Here on Earth: A Natural History of the Planet

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Grove/Atlantic, Inc., Apr 5, 2011 - Science - 288 pages
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Beginning at the moment of creation with the Big Bang, Here on Earth explores the evolution of Earth from a galactic cloud of dust and gas to a planet with a metallic core and early signs of life within a billion years of being created. In a compelling narrative, Flannery describes the formation of the EarthÕs crust and atmosphere, as well as the transformation of the planetÕs oceans from toxic brews of metals (such as iron, copper, and lead) to life-sustaining bodies covering 70 percent of the planetÕs surface. Life, Flannery shows, first appeared in these oceans in the form of microscopic plants and bacteria, and these metals served as catalysts for the earliest biological processes known to exist. From this starting point, Flannery tells the fascinating story of the evolution of our own species, exploring several early human speciesÑfrom the diminutive creatures (the famed hobbits) who lived in Africa around two million years ago to Homo erectusÑbefore turning his attention to Homo sapiens. Drawing on Charles DarwinÕs and Alfred Russell WallaceÕs theories of evolution and LovelockÕs Gaia hypothesis, Here on Earth is a dazzling account of life on our planet.

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LibraryThing Review

User Review  - jacoombs - LibraryThing

When he sticks to the subject matter suggested by his subtitle he is quite good. A convincing and entertaining writer on our natural world but an agenda that leads him too far astray. Read full review

LibraryThing Review

User Review  - KateWa20 - LibraryThing

Attempt to pull back and make sense of the world and humanity's place in it. Compares approaches of Darwin, and Wallace. Instead of Dawkin's concept of the selfish gene, he focuses more on the positive and intricate cooperation within ecosystems. Read full review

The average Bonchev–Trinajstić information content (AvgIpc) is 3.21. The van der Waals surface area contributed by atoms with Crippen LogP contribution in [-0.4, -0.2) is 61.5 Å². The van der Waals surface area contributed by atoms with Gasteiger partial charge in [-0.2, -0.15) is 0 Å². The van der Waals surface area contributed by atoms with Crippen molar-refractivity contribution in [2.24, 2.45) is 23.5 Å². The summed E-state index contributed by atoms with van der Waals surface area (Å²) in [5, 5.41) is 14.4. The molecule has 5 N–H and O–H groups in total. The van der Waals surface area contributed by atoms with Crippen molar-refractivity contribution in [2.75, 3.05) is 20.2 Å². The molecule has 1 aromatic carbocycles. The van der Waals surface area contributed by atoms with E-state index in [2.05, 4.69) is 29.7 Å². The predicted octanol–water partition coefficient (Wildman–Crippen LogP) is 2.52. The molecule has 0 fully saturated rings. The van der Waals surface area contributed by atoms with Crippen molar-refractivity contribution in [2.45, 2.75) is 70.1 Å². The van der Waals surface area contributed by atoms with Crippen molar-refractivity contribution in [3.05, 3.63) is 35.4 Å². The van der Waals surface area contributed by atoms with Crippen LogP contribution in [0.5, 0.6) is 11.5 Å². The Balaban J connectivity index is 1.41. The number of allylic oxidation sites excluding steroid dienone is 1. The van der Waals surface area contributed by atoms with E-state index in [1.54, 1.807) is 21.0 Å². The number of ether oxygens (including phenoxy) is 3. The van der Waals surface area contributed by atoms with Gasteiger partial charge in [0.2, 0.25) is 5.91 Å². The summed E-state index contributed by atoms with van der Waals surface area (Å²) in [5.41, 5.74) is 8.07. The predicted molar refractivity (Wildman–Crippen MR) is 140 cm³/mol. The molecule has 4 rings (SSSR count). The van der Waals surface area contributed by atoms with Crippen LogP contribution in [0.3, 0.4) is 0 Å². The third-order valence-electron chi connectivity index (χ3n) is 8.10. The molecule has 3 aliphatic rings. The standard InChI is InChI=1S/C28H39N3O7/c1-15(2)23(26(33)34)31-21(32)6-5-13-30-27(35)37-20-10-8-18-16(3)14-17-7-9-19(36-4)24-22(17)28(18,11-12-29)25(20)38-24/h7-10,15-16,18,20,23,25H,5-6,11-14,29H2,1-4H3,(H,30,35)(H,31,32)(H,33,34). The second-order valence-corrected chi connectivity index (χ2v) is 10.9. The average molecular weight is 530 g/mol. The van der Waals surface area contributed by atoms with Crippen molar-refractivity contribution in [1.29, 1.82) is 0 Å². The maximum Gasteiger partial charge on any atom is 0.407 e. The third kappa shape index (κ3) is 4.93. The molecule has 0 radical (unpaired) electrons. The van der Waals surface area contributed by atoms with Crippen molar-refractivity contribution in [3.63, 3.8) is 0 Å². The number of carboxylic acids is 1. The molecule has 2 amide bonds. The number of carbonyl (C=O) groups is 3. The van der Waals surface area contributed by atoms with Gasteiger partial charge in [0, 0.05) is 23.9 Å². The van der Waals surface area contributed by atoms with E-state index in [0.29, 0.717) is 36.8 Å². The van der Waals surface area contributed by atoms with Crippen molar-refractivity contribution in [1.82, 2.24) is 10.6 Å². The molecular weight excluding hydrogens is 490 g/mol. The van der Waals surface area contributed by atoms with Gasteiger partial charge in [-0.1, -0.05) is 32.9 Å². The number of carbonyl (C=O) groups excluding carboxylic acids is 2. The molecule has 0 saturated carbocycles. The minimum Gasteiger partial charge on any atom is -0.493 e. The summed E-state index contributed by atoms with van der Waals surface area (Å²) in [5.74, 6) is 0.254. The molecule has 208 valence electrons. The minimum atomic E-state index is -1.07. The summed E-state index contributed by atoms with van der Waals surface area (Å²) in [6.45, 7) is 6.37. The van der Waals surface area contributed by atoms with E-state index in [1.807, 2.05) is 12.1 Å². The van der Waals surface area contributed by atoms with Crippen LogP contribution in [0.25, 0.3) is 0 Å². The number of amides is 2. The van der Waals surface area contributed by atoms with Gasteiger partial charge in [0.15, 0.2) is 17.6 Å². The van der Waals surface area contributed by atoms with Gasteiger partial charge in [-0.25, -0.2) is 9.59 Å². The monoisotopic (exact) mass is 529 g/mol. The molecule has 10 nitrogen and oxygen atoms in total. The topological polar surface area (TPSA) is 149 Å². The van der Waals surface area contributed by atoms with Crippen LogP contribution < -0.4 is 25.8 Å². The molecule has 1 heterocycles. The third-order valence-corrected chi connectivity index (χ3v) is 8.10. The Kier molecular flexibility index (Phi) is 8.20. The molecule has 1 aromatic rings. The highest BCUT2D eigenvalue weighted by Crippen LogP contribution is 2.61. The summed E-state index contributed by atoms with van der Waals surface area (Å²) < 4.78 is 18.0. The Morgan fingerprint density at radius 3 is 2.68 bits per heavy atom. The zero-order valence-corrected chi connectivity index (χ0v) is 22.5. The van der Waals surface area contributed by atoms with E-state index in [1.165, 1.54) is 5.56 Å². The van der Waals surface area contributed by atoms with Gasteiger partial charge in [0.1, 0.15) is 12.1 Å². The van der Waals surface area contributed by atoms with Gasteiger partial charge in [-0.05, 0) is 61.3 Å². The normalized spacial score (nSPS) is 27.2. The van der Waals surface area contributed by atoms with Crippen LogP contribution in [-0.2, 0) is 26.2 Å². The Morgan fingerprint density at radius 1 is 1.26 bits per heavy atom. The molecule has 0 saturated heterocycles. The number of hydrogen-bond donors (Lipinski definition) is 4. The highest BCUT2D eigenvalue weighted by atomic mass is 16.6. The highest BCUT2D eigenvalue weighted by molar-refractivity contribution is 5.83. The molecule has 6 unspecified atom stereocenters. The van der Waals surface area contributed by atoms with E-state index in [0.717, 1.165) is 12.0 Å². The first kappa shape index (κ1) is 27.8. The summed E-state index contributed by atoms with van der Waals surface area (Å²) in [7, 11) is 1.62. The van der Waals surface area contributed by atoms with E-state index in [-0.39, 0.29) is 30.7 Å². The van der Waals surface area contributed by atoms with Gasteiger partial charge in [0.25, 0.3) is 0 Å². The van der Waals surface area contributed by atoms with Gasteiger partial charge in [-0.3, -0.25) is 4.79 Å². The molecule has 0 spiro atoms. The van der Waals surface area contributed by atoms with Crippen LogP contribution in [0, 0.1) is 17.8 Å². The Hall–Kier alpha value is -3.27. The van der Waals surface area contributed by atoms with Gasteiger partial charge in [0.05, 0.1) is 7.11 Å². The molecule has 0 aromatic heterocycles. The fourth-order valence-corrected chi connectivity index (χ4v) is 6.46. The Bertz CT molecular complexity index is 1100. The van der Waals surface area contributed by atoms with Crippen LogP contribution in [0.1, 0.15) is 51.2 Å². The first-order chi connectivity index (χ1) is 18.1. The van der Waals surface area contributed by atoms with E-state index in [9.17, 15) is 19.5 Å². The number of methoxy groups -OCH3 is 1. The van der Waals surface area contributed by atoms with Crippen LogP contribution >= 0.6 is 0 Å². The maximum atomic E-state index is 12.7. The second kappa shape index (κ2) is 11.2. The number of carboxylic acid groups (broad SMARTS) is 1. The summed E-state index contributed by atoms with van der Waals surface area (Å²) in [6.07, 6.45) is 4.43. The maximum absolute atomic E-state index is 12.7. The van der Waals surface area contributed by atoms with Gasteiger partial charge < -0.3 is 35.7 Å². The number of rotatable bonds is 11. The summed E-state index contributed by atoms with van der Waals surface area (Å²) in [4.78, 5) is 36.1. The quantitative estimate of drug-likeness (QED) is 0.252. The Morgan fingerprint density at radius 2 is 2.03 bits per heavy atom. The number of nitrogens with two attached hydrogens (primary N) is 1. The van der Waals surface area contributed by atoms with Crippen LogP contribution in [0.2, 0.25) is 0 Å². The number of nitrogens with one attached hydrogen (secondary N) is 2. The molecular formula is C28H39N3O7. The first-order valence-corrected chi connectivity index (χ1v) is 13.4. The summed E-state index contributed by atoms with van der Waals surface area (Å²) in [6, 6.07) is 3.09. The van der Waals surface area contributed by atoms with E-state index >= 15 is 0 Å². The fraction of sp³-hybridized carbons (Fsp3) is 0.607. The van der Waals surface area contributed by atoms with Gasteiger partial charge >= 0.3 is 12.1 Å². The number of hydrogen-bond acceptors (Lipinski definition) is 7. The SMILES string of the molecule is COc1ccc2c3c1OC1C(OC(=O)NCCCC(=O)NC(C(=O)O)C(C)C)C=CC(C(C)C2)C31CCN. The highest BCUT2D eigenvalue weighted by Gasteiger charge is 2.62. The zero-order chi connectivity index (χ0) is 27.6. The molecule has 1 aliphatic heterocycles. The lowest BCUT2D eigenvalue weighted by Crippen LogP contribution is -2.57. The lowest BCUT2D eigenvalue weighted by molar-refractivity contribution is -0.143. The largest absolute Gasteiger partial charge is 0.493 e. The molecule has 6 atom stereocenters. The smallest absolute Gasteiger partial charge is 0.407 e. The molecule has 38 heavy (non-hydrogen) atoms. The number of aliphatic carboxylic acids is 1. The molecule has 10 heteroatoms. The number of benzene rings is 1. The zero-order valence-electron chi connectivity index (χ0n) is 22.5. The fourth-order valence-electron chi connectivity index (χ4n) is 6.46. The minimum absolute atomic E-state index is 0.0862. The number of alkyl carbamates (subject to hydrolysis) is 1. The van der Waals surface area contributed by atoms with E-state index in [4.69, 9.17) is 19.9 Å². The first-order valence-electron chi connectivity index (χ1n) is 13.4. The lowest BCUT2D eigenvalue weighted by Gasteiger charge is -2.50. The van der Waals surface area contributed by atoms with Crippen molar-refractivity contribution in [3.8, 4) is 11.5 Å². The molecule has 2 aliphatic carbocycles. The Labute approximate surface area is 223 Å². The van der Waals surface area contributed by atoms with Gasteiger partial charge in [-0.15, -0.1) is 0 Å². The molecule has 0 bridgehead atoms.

CHAPTER 1Evolutions Motive Force
CHAPTER 2Of Genes Mnemes and Destruction
CHAPTER 3Evolutions Legacy
CHAPTER 4A Fresh Look at Earth
CHAPTER 5The Commonwealth of Virtue
CHAPTER 13Gaiakillers
CHAPTER 14The Eleventh Hour?
CHAPTER 15Undoing the Work of Ages
CHAPTER 16The Stars of Heaven
CHAPTER 17Discounting the Future
CHAPTER 18Greed and the Market
CHAPTER 19Of War and Inequality

CHAPTER 6Man the Disrupter
CHAPTER 7New Worlds
CHAPTER 8Biophilia
CHAPTER 9Superorganisms
CHAPTER 10Superorganismic Glue
CHAPTER 11Ascent of the Ultimate Superorganism
CHAPTER 12War against Nature
CHAPTER 20A New Tool Kit
CHAPTER 21Governance
CHAPTER 22Restoring the Lifeforce
CHAPTER 23What Lies on the Other Side?

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About the author (2011)

Tim Flannery is one of Australia’s leading thinkers and writers.

An internationally acclaimed scientist, explorer and conservationist, he has published more than 130 peer-reviewed scientific papers and many books. His books include the landmark works The Future Eaters and The Weather Makers, which has been translated into more than 20 languages and in 2006 won the NSW Premier’s Literary Prizes for Best Critical Writing and Book of the Year.

He received a Centenary of Federation Medal for his services to Australian science and in 2002 delivered the Australia Day address. In 2005 he was named Australian Humanist of the Year, and in 2007 honoured as Australian of the Year.

He spent a year teaching at Harvard, and is a founding member of the Wentworth Group of Concerned Scientists, a director of the Australian Wildlife Conservancy, and the National Geographic Society’s representative in Australasia. He serves on the board of WWF International (London and Gland) and on the sustainability advisory councils of Siemens (Munich) and Tata Power (Mumbai).

In 2007 he co-founded and was appointed Chair of the Copenhagen Climate Council, a coalition of community, business, and political leaders who came together to confront climate change.

Tim Flannery is currently Professor of Science at Maquarie University, Sydney.

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